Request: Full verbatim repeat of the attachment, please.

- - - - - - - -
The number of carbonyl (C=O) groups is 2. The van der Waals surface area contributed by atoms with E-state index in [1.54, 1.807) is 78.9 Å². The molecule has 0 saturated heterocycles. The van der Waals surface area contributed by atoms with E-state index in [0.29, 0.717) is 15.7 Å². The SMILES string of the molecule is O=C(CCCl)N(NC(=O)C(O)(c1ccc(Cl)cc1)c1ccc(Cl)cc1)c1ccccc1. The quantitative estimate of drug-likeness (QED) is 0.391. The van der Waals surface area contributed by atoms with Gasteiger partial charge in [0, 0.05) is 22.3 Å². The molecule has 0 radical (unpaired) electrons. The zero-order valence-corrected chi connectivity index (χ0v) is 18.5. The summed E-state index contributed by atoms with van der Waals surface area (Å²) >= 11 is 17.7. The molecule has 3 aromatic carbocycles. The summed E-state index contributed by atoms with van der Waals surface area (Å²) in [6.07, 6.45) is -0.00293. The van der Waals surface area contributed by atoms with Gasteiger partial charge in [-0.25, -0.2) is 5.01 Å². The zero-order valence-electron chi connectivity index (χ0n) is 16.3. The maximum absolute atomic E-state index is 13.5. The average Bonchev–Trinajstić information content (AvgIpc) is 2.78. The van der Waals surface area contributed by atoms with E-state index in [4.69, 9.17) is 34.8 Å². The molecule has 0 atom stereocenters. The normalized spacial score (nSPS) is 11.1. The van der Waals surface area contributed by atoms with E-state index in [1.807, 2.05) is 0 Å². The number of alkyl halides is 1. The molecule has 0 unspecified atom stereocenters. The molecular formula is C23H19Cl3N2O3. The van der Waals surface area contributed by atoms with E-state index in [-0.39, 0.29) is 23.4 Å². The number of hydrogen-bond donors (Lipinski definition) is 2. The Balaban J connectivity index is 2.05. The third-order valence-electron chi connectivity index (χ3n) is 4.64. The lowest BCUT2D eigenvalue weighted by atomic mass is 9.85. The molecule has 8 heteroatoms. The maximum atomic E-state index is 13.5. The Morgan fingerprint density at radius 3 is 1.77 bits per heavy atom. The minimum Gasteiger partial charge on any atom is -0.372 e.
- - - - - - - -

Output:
The number of carbonyl (C=O) groups is 2. The van der Waals surface area contributed by atoms with E-state index in [1.54, 1.807) is 78.9 Å². The molecule has 0 saturated heterocycles. The van der Waals surface area contributed by atoms with E-state index in [0.29, 0.717) is 15.7 Å². The SMILES string of the molecule is O=C(CCCl)N(NC(=O)C(O)(c1ccc(Cl)cc1)c1ccc(Cl)cc1)c1ccccc1. The quantitative estimate of drug-likeness (QED) is 0.391. The van der Waals surface area contributed by atoms with Gasteiger partial charge in [0, 0.05) is 22.3 Å². The molecule has 0 radical (unpaired) electrons. The zero-order valence-corrected chi connectivity index (χ0v) is 18.5. The summed E-state index contributed by atoms with van der Waals surface area (Å²) >= 11 is 17.7. The molecule has 3 aromatic carbocycles. The summed E-state index contributed by atoms with van der Waals surface area (Å²) in [6.07, 6.45) is -0.00293. The van der Waals surface area contributed by atoms with Gasteiger partial charge in [-0.25, -0.2) is 5.01 Å². The zero-order valence-electron chi connectivity index (χ0n) is 16.3. The maximum absolute atomic E-state index is 13.5. The average Bonchev–Trinajstić information content (AvgIpc) is 2.78. The van der Waals surface area contributed by atoms with E-state index in [4.69, 9.17) is 34.8 Å². The molecule has 0 atom stereocenters. The normalized spacial score (nSPS) is 11.1. The van der Waals surface area contributed by atoms with E-state index in [1.807, 2.05) is 0 Å². The number of alkyl halides is 1. The molecule has 0 unspecified atom stereocenters. The molecular formula is C23H19Cl3N2O3. The van der Waals surface area contributed by atoms with E-state index in [-0.39, 0.29) is 23.4 Å². The number of hydrogen-bond donors (Lipinski definition) is 2. The Balaban J connectivity index is 2.05. The third-order valence-electron chi connectivity index (χ3n) is 4.64. The lowest BCUT2D eigenvalue weighted by atomic mass is 9.85. The molecule has 8 heteroatoms. The maximum atomic E-state index is 13.5. The Morgan fingerprint density at radius 3 is 1.77 bits per heavy atom. The minimum Gasteiger partial charge on any atom is -0.372 e.